It’s hard to remember an Opera Atelier production that has come with as much anticipation, and out of as much perseverance, as its latest creation, Something Rich & Strange.
The pastiche-style program of arias and ballets, both baroque and brand new, was originally slated for October, opening the Toronto opera company’s 35th anniversary season at Koerner Hall. It was to be shown to a small audience of 50, in accordance with the COVID-19 restrictions at the time, and livestreamed to a larger audience online.
After Toronto’s coronavirus case numbers grew and city restrictions tightened, Something Rich & Strange was bumped to December and, wisely, became a filmed, prerecorded work designed for an entirely digital audience.
It’s remarkable that Opera Atelier, the company known for putting up 17th- and 18th-century works with remarkable safeguarding of performance practices of the time, has been one of the quickest to adapt to online offerings. Back in May, it offered Together/Apart, a quick-and-dirty digital gala akin to what New York’s Metropolitan Opera did around the same time. And with Something Rich & Strange, it’s now clear the company of preservation is also an adaptive one.
Aside from the medium – film, and with prerecorded music by the cast and Tafelmusik Baroque Orchestra – Something Rich & Strange is entirely on-brand for Opera Atelier. It balances the spotlight between singers, dancers and design by long-time OA staple Gerard Gauci.
The music is sourced from cornerstone works of baroque opera – Lully’s Platée, Handel’s Semele, Purcell’s King Arthur – and two new works by violinist and composer Edwin Huizinga. Even in the hands of videographer Marcel Canzona, we still get OA’s wonderfully analog aesthetic – the paper creases in the angel character’s wings, the hand-painted character of Gauci’s set design. It’s an honest adaptation from stage to screen.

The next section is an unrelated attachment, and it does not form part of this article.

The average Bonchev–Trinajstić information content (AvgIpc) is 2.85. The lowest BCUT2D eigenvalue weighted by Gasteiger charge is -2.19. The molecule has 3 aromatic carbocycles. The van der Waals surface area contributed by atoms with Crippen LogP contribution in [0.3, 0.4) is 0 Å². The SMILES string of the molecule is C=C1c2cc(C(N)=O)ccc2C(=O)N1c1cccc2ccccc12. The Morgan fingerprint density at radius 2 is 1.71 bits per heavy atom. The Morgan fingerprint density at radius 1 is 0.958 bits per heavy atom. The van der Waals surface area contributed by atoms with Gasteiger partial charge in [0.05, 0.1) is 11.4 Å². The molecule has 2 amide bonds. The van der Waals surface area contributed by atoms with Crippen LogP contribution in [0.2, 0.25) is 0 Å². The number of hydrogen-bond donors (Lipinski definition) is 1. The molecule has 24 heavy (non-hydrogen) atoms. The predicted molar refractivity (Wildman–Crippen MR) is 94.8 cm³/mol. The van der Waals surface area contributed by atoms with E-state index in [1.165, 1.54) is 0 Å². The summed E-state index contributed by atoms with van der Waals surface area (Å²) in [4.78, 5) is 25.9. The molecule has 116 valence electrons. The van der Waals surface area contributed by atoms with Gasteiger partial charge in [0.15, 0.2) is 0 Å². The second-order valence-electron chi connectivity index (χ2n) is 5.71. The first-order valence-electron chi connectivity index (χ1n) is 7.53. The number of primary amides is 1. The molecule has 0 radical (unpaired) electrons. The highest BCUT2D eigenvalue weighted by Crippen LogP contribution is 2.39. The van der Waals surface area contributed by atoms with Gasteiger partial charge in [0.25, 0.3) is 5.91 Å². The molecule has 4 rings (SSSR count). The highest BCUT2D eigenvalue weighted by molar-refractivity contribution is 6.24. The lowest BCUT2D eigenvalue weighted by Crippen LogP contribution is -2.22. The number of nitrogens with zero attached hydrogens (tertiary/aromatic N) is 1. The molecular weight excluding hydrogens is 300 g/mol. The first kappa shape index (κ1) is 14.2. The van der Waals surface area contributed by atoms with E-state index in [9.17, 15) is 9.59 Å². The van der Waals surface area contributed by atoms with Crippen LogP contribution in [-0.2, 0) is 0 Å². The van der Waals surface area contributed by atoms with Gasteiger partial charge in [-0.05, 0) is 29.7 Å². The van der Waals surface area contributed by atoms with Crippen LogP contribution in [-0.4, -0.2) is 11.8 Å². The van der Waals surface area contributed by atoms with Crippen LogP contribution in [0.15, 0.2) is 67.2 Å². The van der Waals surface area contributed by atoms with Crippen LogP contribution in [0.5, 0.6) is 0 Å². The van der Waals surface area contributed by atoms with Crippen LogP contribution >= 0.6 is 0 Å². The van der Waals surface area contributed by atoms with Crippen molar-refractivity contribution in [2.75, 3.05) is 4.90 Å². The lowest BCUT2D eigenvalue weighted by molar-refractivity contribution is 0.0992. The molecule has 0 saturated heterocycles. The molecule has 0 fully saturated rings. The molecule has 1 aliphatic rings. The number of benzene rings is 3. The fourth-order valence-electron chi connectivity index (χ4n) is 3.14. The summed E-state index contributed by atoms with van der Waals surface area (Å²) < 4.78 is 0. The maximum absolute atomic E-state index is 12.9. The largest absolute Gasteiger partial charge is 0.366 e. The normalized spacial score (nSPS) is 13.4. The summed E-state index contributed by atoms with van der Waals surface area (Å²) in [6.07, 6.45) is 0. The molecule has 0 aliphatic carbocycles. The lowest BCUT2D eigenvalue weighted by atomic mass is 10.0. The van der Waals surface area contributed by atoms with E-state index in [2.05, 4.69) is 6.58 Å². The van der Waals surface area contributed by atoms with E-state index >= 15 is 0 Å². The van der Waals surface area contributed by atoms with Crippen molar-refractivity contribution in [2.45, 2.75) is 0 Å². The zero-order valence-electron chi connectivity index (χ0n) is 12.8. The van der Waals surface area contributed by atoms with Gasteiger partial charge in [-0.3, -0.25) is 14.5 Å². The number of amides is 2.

The story, loose and non-linear as it is, is about glimpses of perfection: a perfect love, a perfect day, a perfect body. We get a hint of backstory in the black-and-white opening scene, which also holds almost all of the production’s most creatively interesting moments: an angel (Measha Brueggergosman) recounts the time a virgin experienced real ecstasy, and with the bar set extraordinarily high, we act the voyeur for each cast member’s own encounter with perfection.
The faces that enjoy the most screen time are among OA’s preferred group of artists: soprano Mireille Asselin, tenor Colin Ainsworth, dancer Tyler Gledhill and Brueggergosman, the company’s newly announced artist-in-residence.
Amid Canada’s opera scene, Opera Atelier perhaps has the closest thing to a cult following in its devoted audience, and Something Rich & Strange is created with those listeners in mind. It’s a thrill to have a closeup view of Asselin and marvel at her acting skills, apparently honed for screen as well as stage. The same can be said for Gledhill, who hurls his body with grace, a not-so-subtle nod to physical perfection. And there’s something utterly fierce about Brueggergosman’s expository angel, a force in cornrows and great jewellery, clutching at a unicorn’s horn.
What’s lacking here, by definition, is tension. Scene after scene of perfection offer little room for conflict, for good to triumph over evil. And so, rather than a fully-fleshed story, even the kind that can come out of a particularly clever pastiche, Something Rich & Strange is about voyeurism.
In this medium, we get to see the artists from a much closer distance than we were ever meant to. Yet more to the point, we’re seeing the fantasies and personal favourites of OA co-artistic directors Marshall Pynkoski and Jeannette Lajeunesse Zingg. Handycam closeups of the Atelier Ballet dancers, intimate moments to make you blush, reference after reference to Greek myth and Louis XIV – these are the things that Pynkoski and Lajeunesse Zingg find perfect.
Something Rich & Strange livestreams on Dec. 12 at 7 p.m. Tickets are $25.
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